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Big Brothers

Matt Nippert



When is the media officially not the media? When it’s student media of course. At a debate at Victoria University on Euthanasia featuring Lesley Martin, many reporters were present. (This was the day before Martin walked into the High Court to unsuccessfully defend charges of attempting to kill her elderly mother.) The chair, Chancellor Rosemary Barrington said “I understand the media is here. Obviously Salient as well.”
The attitude of condescension from university management is reflected, generally, in the attitude of the mainstream press. Student publications can’t break news as easily because of a longer turnaround between issues (they’re mostly weeklies), and less resourcing (not even one full-time reporter).
But occasionally, perhaps a half-dozen times a year, a story birthed on student paper will be picked up and carried on by Big Brother. Last year Salient stories about hostel slums and the pardoning of law school students accused of plagiarism made their way into the Dominion Post and beyond.
These stories were genuine news, and seen by the commercial media as such. (No credit of course, but flattery and imitation go hand in hand.) They were broken by student media because they happened on campus – where student media has home-field advantage. Even the best education reporter in a mainstream paper won’t be privy to the institutional knowledge and gossip that comes with being aware and on university soil.
One of these genuine news stories has broken recently, the legal wrangling over the Performance-Based Research Fund (PBRF). And with it, we have a chance to compare how our esteemed student publications fared in telling a real live story on their own terms.
Critic editor Hamish McKenzie broke the ice with a considered editorial on the rumor circulating that Otago had been ranked fourth behind Auckland, Victoria and Canterbury. “You can tell it’s true,” wrote McKenzie, “because Vice-Chancellor Fogelberg hasn’t been all over the media proclaiming Otago innocent of such charges. And now Otago is desperately scrabbling for excuses to explain their poor showing.”
Salient news editor Keith Ng filed a story in the satire section on the legal effort by Victoria and Auckland to suppress the results: “Two secondary school students, Stu McCrutcheon and John Heed, have filed an injunction against their school to stop their report cards from being sent home.”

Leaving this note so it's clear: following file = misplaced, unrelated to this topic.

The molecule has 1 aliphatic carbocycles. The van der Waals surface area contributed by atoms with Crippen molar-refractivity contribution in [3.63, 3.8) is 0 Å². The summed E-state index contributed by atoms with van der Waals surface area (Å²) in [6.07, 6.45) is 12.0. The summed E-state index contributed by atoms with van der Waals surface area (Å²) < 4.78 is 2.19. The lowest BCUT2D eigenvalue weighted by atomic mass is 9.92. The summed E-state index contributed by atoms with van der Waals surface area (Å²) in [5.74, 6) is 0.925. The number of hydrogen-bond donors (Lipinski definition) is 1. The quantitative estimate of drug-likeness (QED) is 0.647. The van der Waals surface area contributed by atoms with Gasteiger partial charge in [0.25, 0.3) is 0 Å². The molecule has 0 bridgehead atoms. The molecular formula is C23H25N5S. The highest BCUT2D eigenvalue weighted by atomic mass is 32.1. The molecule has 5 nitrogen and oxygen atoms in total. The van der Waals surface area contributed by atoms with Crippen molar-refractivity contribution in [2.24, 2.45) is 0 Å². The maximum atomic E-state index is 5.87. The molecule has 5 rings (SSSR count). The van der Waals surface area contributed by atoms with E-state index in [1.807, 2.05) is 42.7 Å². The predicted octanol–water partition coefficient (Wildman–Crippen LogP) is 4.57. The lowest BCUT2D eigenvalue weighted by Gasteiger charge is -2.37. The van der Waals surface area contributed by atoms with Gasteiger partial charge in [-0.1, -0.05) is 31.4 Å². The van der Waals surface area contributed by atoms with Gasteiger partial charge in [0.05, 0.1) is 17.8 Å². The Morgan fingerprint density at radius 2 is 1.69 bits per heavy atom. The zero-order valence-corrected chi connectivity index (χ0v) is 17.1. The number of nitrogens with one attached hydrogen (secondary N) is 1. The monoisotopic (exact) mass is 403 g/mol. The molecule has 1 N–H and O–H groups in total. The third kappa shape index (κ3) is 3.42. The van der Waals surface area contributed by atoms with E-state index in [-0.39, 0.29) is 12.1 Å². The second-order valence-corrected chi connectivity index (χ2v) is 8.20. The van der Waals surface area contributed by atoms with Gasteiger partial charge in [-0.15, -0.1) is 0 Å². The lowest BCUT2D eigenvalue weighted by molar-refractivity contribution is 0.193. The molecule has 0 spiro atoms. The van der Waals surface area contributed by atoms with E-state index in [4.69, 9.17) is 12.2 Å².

The following weeks saw both magazines tackle the issue in their news pages. Critic had two stories on the PBRF “debacle” and Otago’s poor showing; one on the results being withheld, and another on the effects of the scheme on individual academics. Both stories made good use of local academics and AUS staff.
Salient filed a lengthy piece, focusing on Victoria’s involvement in the legal stoush. This included a telling quote (probably one that should have led) from Public Affairs spokesperson Jude Urlich on whether the legal fisticuffs would reflect badly on the university: Urlich: [after 8 second pause] “well, um… I think it will be neutral.”
I understand the two magazines are working on a collaborative news piece, and at least one feature is in the pipeline. While the New Zealand Herald had the legal injunction on the front page for a day, it has since dropped off the radar. Again, home-field advantage sees the developing story being told.
Other student publications ignored the issue, or rehashed mainstream dailies and missed the opportunity to participate in a story of genuine national interest. Budget time will provide their next chance to tell a genuine national story from a student media angle: who wins, who loses, and most importantly, who cares?
Salient and Critic: Solid coverage of the PBRF, excellent use of local stories, and fresh angles. Nothing recycled here.
http://fightingtalk.blogspot.com – a new blog staffed by former student media writers. I freely declare a conflict of interest.
Craccum: rehashing news from the Dominion Post on the legal action, and ignoring a likely story about why the University of Auckland was the best in the country – research wise at least. Meanwhile there were 12 pages on drugs, drinking and sex over the two most recent issues. I don’t object to titillating your readers, but what about balance?